You can probably spot poison ivy if you were looking out for it, right?
Leaves of three, let it be…
You know the problem though, right? Most of the time, you aren’t actually looking out for it.
Spotting Poison Ivy
It would be nice if we got a warning anytime we were going to be around poison ivy.
Or if someone was nearby to point it out to us.
That’s not usually going to happen, so you need to learn how to spot poison ivy if you want to avoid it.
What’s the first step in learning how to spot poison ivy? Understanding where poison ivy is likely to be growing.
Any “wild” area, especially along tree lines and fences, just off paths and trails, and around ponds and lakes, are likely places you will find poison ivy.
If you really want to avoid getting a poison ivy rash when you are outside in an area that might have poison ivy plants, it is likely a good idea to wear long pants, a shirt with long sleeves, gloves, and boots. There are also products, like IvyX, that you can apply to your skin that are supposed to protect you from poison ivy oils.
Identifying Poison Ivy
While it is a good rule of thumb that you might run into poison ivy in a wild area, in some parts of the country, you might even encounter poison ivy in your own backyard. That’s why learning how to identify poison ivy plants is so important, especially if you or your kids have severe reactions to these plants.
What’s the key to identifying poison ivy? That’s right – think of the old adage – leaves of three, let it be.
There is a little more to it than that though. After all, other plants have three leaves. If you really want to be a pro at identifying poison ivy, you also need to know that with poison ivy:
- the middle leaflet has a longer stalk (petiole) than the other two
- leaflets are fatter near their base, but are all about the same size, are green in the summer, and can be red in the fall
- you can sometimes find poison ivy plants with clusters of green or white berries
- their stems don’t have thorns, but do have aerial roots, which help them cling to trees and fences
Most importantly, understand that even a dead poison ivy plant or a plant without leaves can trigger a reaction.
Thinking about burning poison ivy? Don’t! Inhaling the smoke from a burning poison ivy plant can be deadly.
What about poison oak and poison sumac?
They look very similar (well, except poison sumac, which has 7-13 compound leaflets, instead of just 3), but unlike poison ivy, which grows as a vine, these other plants that can cause the same type of reaction grow as a low shrub (poison oak) or a tall shrub/small tree (poison sumac).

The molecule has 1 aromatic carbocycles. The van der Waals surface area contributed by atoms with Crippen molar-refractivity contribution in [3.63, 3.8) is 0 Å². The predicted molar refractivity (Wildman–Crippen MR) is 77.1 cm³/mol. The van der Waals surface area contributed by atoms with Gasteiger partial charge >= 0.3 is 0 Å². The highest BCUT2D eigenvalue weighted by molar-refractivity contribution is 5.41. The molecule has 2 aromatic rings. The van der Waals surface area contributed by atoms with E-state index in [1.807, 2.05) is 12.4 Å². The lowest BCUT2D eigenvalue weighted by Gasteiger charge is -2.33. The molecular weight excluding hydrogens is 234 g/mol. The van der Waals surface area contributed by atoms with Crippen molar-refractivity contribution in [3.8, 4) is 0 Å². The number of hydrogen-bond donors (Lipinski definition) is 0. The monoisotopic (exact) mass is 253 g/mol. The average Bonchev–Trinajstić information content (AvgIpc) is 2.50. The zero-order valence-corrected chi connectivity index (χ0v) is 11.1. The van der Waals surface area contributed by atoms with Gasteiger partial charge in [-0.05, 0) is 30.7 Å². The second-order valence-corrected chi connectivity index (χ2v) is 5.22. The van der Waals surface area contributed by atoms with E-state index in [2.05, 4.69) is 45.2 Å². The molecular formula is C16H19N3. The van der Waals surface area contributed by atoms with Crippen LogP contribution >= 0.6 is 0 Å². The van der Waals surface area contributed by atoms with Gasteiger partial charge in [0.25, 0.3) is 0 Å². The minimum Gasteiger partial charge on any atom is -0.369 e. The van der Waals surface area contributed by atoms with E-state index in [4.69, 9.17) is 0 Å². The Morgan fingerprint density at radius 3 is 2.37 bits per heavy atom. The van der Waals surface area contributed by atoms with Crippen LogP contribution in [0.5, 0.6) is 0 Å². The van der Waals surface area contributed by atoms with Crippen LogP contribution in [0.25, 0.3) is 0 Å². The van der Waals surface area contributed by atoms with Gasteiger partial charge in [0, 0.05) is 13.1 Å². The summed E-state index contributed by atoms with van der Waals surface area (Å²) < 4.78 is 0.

Avoiding Poison Ivy Rashes
If your kids are active and adventurous, it is likely going to be a little harder to avoid poison ivy than for kids who rarely go outside.
And even if they get good at spotting poison ivy, the next time they spot it, might be when they are climbing down a tree that is covered in it.
What can you do if your child is exposed to poison ivy?
- You can quickly cleanse the exposed areas with rubbing alcohol. How quickly? You have about 10 to 15 minutes to prevent a poison ivy reaction after an exposure.
- Next, rinse the exposed areas with cool water. Don’t use soap, since soap can move the urushiol around your body and actually make the reaction worse. It is the urushiol oil from the poison ivy that actually triggers your poison ivy rash.
- Don’t forget to scrub under your nails with a brush.
- Now, take a shower with soap and warm water.
- Lastly, put on disposable gloves and wipe everything you had with you, including shoes and tools, etc., with rubbing alcohol and water. And wash the clothes you were wearing. It is possible that urushiol that remains on these things could trigger another reaction if you touch them later.
Instead of rubbing alcohol, several over-the-counter products are available, like Zanfel, IvyX Cleanser Towelettes, and Tecnu Extreme Poison Ivy Scrub or Cleanser.
You could even use a degreasing soap (dishwashing soap, like Dawn). One group of dermatologists has suggested that you could prevent a poison ivy rash after getting exposed by using a damp washcloth and liquid dishwashing soap, washing for three minutes with “repetitive, high-pressure, single-direction wipes under hot, running water.” Repeat this full body wash two more times within one to two hours of your exposure.
If these methods don’t work and your child gets a poison ivy rash, look for treatments to control the itching and inflammation, which will likely mean visiting your pediatrician for a prescription for an oral steroid (tapered over two to three weeks to prevent a rebound rash) and a steroid cream. In addition, other anti-itch treatments and home remedies can be helpful, including an oral antihistamine, calamine lotion, oatmeal baths, cold, wet compresses made with Domeboro powder packets (modified Burow’s Solution), etc.
Keep in mind that without treatment, poison ivy rashes typically linger for about three weeks. Fortunately poison ivy isn’t contagious, so you wouldn’t have to keep your child our of school for that long, but except for very mild cases, see your pediatrician for treatment if they have poison ivy.
What to Know About Poison Ivy
Learn to avoid poison ivy, so that you can avoid getting a poison ivy rash.
More on Poison Ivy
- FDA – Outsmarting Poison Ivy and Other Poisonous Plants
- CDC – Identifying Poisonous Plants
- Is it Poison Ivy?
- Poison Ivy, Poison Oak and Poison Sumac
- Plant dermatitis
- Can Reaction to Poison Ivy Cause Mango Allergy?
- Busting myths about poison ivy, from the Harvard Health Letter
- How to relieve itchy skin
- Pruritic Rash on the Forearm and Legs
- Post-exposure prevention of toxicodendron dermatitis with early forceful unidirectional washing.
- Diagnosis and management of contact dermatitis.
- What is the best duration of steroid therapy for contact dermatitis (rhus)?
Last Updated on May 21, 2018 by Vincent Iannelli, MD